A printed sheet transfer assembly is provided for supporting and carrying sheets from one station in a printer apparatus to another station, including a transfer structure including a sheet conveying surface, and a flexible resilient material secured tightly over the conveying surface and having several ridges for engaging and conveying the sheets and for cushioning the sheets to prevent marring of printing ink. The material may include an ultra-soft cotton fabric. The conveying surface includes a matte finish. The transfer structure is optionally a transfer cylinder. The material may be secured over the conveying surface with hook and loop fasteners. A method is also provided of preparing a printing press transfer structure having a sheet conveying surface for transferring printed sheets from one station of a printer apparatus to another station, including the steps of covering at least part of the conveying surface with yielding ridged material, and tightening the material over the conveying surface to a tension level sufficient to take up slack in the material but insufficient to pull out the ridges. The method may additionally include the step of creating a matt finish on the conveying surface to cause the conveying surface to more securely hold the material against motion relative to the conveying surface.

BRIEF DESCRIPTION OF THE DRAWINGS

Various other objects, advantages, and features of the invention will become apparent to those skilled in the art from the following discussion taken in conjunction with the following drawings, in which:

FIG. 1 is a partial perspective view of a transfer cylinder inventively equipped with the tightly secured ridged cover material.

FIG. 2 is a close-up view of the preferred ridged cover material.

FIG. 3 is a view as in FIG. 1, with the ridged material pulled back to reveal the matte finish on the transfer cylinder conveying surface and some of the hook and loop fasteners.

DETAILED DESCRIPTION OF THE PREFERRED EMBODIMENTS

As required, detailed embodiments of the present invention are disclosed herein; however, it is to be understood that the disclosed embodiments are merely exemplary of the invention which may be embodied in various forms. Therefore, specific structural and functional details disclosed herein are not to be interpreted as limiting, but merely as a basis for the claims and as a representative basis for teaching one skilled in the art to variously employ the present invention in virtually any appropriately detailed structure.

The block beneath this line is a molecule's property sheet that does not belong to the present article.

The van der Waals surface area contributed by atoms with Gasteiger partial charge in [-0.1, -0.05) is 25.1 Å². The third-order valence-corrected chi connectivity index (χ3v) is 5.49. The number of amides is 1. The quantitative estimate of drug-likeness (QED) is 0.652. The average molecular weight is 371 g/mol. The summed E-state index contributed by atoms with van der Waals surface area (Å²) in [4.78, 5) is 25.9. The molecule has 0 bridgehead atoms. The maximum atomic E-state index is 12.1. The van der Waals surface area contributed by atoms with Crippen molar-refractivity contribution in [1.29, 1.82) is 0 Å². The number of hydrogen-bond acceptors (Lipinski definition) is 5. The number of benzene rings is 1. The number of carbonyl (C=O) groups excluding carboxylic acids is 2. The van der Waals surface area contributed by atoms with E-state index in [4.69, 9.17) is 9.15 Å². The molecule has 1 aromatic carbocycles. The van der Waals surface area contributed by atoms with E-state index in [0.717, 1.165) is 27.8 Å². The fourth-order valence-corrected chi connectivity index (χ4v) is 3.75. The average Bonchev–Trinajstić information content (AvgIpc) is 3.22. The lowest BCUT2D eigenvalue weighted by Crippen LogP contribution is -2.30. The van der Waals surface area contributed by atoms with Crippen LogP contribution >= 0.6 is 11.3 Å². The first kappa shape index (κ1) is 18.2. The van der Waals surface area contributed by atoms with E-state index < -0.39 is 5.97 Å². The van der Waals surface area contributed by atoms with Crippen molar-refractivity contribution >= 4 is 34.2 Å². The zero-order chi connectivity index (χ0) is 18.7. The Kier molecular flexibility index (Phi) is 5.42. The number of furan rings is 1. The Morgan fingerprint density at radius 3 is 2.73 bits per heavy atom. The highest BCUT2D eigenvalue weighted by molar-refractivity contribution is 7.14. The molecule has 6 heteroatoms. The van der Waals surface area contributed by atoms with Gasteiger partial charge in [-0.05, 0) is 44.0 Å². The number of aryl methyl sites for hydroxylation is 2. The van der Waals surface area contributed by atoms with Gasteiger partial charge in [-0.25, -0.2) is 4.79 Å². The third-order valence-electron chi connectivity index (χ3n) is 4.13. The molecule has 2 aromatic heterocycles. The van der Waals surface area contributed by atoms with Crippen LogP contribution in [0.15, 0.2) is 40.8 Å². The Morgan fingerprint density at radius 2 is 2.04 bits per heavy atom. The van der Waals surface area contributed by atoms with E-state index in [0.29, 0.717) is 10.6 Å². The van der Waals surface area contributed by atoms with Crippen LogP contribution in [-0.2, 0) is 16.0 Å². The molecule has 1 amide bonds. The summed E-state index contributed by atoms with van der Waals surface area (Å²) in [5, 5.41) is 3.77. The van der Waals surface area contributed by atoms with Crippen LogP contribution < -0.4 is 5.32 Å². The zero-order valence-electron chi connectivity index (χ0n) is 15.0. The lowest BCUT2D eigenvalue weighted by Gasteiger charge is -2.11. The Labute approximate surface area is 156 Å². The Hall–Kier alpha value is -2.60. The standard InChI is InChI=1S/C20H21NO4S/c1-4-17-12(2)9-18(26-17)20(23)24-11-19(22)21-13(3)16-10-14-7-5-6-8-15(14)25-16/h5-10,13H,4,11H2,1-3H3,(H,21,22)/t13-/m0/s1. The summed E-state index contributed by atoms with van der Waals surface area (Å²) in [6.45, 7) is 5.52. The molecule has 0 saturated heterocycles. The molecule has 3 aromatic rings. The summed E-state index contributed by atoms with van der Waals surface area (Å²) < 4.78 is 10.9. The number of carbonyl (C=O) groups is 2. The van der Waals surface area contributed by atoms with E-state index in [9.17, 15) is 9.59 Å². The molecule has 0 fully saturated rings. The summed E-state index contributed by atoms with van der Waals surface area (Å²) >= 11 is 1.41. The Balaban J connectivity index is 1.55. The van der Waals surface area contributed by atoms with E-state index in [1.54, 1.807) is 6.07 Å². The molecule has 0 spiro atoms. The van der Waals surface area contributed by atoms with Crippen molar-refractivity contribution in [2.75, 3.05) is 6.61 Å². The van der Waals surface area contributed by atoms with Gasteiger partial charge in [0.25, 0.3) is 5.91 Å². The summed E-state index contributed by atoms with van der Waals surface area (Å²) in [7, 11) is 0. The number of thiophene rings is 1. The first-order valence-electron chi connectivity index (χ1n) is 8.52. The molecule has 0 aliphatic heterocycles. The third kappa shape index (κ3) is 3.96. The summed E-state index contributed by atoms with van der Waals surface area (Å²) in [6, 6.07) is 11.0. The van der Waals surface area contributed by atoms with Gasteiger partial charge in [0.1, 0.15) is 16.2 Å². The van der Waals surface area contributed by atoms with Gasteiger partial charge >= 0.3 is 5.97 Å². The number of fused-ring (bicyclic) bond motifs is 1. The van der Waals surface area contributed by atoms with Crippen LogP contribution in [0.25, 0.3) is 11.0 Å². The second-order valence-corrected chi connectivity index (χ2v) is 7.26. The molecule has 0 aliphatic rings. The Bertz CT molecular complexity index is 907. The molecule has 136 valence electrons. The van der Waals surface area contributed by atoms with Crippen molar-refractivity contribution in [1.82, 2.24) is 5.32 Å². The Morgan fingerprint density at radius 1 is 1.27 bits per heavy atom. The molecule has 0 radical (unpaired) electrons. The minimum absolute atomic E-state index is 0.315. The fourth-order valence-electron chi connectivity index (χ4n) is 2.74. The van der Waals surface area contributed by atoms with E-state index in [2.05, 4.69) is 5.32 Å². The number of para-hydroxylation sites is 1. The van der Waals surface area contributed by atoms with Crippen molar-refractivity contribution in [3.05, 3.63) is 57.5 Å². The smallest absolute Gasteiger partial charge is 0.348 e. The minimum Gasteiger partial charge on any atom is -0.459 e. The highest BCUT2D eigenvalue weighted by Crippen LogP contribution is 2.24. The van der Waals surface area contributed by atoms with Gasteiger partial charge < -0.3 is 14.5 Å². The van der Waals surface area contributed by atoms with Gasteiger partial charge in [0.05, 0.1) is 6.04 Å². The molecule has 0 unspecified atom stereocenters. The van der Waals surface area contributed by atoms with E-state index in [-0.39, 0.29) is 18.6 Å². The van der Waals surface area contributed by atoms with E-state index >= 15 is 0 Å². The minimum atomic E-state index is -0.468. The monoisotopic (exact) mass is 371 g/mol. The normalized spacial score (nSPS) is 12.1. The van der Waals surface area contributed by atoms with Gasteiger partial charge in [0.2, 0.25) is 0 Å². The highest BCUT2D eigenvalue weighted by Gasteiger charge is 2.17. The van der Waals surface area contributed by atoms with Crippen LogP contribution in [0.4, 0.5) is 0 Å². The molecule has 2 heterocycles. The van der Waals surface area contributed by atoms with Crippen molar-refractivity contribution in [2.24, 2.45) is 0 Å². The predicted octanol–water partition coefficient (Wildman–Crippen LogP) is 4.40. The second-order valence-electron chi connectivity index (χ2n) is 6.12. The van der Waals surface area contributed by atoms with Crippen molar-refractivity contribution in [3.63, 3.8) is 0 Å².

Reference is now made to the drawings, wherein like characteristics and features of the present invention shown in the various FIGURES are designated by the same reference numerals.

First Preferred Embodiment

Referring to FIGS. 1, 2 and 3, a printed sheet transferring assembly 10 is disclosed for supporting and conveying printed sheets 12 from one printing press station to another. Assembly 10 for purposes of illustration includes a conventional transfer cylinder 14, but cylinder 14 may equivalently be a drum, wheel, shell or other suitable transfer structure. Cylinder 14 is wrapped in a soft netting material 16 which is embossed or ridged. See FIG. 1. This material 16 may be an ultra-soft cotton fabric, and is also known in the printing industry as ridged netting or krinkle gauze. See FIG. 2.

Material 16 is fit tightly around cylinder 14, but not so tightly as to pull the wrinkles or ridges 22 out of the material 16. Ridges 22 serve to engage the printed sheets 12 much like teeth while cushioning and yielding as each freshly printed sheet 12 bears against ridges 22 to prevent smearing or other marring of printed wet ink. Ridges 22 collapse and then resiliently return to substantially their original shape after a sheet 12 has been conveyed off of cylinder 14. Material 16 is preferably secured with hook and loop fasteners 24 such as VELCRO™ within cylinder 14 end rims 26. Material 16 may additionally be secured along the longitudinal edges 28 or the inner surfaces 34 of cylinder 14. Fibers of material 16 may themselves engage or be engaged by fasteners 14. See FIGS. 1 and 3.